List of Currently Supported and Verified Models:

– Asus G53J with 1080p display
– Asus N53J with 1080p display
– Dell Studio 1558 with 1080p display
– Dell XPS L502 with 1080p display
– Dell Studio 1557 with 720p display
– Dell Inspiron 1564 with 720p display
– Dell Inspiron N5010 with 720p display
– HP Pavilion DV6 with 720p display

Of course there are probably a lot of other laptops from different brands that will work with this addon, with the important thing being the fact that you need a standard 15.6-inch display in order to be able to use the 3DeeScreen. The product is expected to begin shipping on November 21st and Spatial View is already accepting pre-orders for $89.95 USD with the normal price of the product set at $129.99 USD when it launches. It sounds almost like a DIY solution to turn your normal laptop into a rival of the Toshiba’s autostereoscopic 3D mobile computers Qosmio F750 and F755. So you may want to keep an eye on this product and look for some reviews when it comes out, I might be able to also do a review after it is released…

For more information about Spatial View’s 3DeeScreen addon for laptops…

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More on Ghosting and Brightness of the Asus VG278H 3D Monitor

November 9th, 2011 · 26 Comments · GeForce 3D Vision


The new Asus VG278H 3D Vision-ready 120Hz LCD monitor has an interesting option in the OSD menu that allows you to control the level of the 3D Lightboost and thanks to that I was able to try some interesting things. In the review of the Asus VG278H 3D monitor I have already mentioned that there are some things that you can do in order to improve the results you will get when using the monitor. One example for that is to reduce the Contrast level from the default setting of 76 to 55 in order to reduce the level of ghosting/crosstalk in stereo 3D mode without sacrificing too much of the brightness and that is possible thanks to the 3D Lightboost technology that increases the brightness level. I’ve used a colorimeter to measure the level of brightness with the different settings of the Contrast level with the Lightboost set to the maximum level and here are the results:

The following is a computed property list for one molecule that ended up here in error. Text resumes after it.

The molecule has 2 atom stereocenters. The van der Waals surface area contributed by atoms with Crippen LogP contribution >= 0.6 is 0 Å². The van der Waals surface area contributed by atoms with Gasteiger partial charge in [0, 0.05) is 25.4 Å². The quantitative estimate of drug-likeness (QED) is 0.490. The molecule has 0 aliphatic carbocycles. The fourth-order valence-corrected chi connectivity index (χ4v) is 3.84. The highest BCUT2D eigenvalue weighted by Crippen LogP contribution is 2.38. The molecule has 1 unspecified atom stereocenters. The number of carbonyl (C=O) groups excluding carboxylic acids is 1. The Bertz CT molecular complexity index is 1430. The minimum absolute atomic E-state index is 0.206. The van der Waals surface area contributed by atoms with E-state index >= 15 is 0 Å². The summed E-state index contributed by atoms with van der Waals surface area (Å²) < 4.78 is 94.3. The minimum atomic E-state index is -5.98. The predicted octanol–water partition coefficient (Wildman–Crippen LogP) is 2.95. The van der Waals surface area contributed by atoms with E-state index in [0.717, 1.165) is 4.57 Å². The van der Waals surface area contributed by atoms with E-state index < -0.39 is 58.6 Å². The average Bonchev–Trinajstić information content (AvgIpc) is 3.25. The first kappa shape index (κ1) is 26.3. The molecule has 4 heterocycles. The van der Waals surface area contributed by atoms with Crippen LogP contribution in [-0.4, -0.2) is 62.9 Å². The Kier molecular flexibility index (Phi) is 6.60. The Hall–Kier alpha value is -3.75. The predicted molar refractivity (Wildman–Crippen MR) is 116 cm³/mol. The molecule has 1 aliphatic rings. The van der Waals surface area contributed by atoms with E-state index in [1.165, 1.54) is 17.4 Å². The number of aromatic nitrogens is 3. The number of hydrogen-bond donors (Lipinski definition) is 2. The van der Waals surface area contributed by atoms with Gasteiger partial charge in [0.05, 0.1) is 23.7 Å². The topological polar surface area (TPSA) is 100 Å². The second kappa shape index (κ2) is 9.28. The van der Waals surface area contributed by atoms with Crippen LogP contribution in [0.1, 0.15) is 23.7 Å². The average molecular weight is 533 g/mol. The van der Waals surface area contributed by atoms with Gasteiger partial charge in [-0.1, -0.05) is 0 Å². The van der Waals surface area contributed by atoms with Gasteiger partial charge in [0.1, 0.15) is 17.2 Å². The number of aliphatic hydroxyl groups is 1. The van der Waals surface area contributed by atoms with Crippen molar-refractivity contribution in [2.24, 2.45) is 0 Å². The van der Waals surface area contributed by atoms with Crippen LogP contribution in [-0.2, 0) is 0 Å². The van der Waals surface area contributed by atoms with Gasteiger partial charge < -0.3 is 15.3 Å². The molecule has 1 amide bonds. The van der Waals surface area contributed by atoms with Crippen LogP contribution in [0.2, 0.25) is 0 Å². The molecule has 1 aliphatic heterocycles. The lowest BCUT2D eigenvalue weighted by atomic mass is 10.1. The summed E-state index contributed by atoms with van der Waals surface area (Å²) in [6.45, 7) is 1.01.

Contrast 100: 202 cd/m2
Contrast 76: 160 cd/m2
Contrast 55: 111 cd/m2

And here is the level of brightness with the default setting for Contrast of 76 and different level of the Lightboost setting, from completely off to the maximum:

Off: 85 cd/m2
+1: 90 cd/m2
+2: 95 cd/m2
+3: 102 cd/m2
+4: 111 cd/m2
+5: 120 cd/m2
+6: 128 cd/m2
+7: 136 cd/m2
+8: 144 cd/m2
+9: 152 cd/m2
Max: 160 cd/m2

Notice that from the Off state of the Lightboost technology to the maximum level there is almost a double increase of the brightness level and what Nvidia was saying for the new technology was that it will increase the brightness twice. So you can say that this claim is true. Notice that the level of brightness you get with the decreased Contrast to a setting of 55 is the same as the +4 state of the Lightboost setting together with the default setting for Contrast. So you are kind of halving the effectiveness of the Lightboost technology in order to further reduce ghosting/crosstalk.



In order to further reduce the ghosting in 2D mode as well you can also play with the Trace Free option of the monitor. The default setting of 60 is quite Ok (the left part of the image above), but increasing it to the maximum value of 100 you get better results (the right part of the image above). You can see from the high-speed photos taken from the PixPerAn test software that the fast moving objects are looking better and have less ghosting with a higher value of the Trace Free function.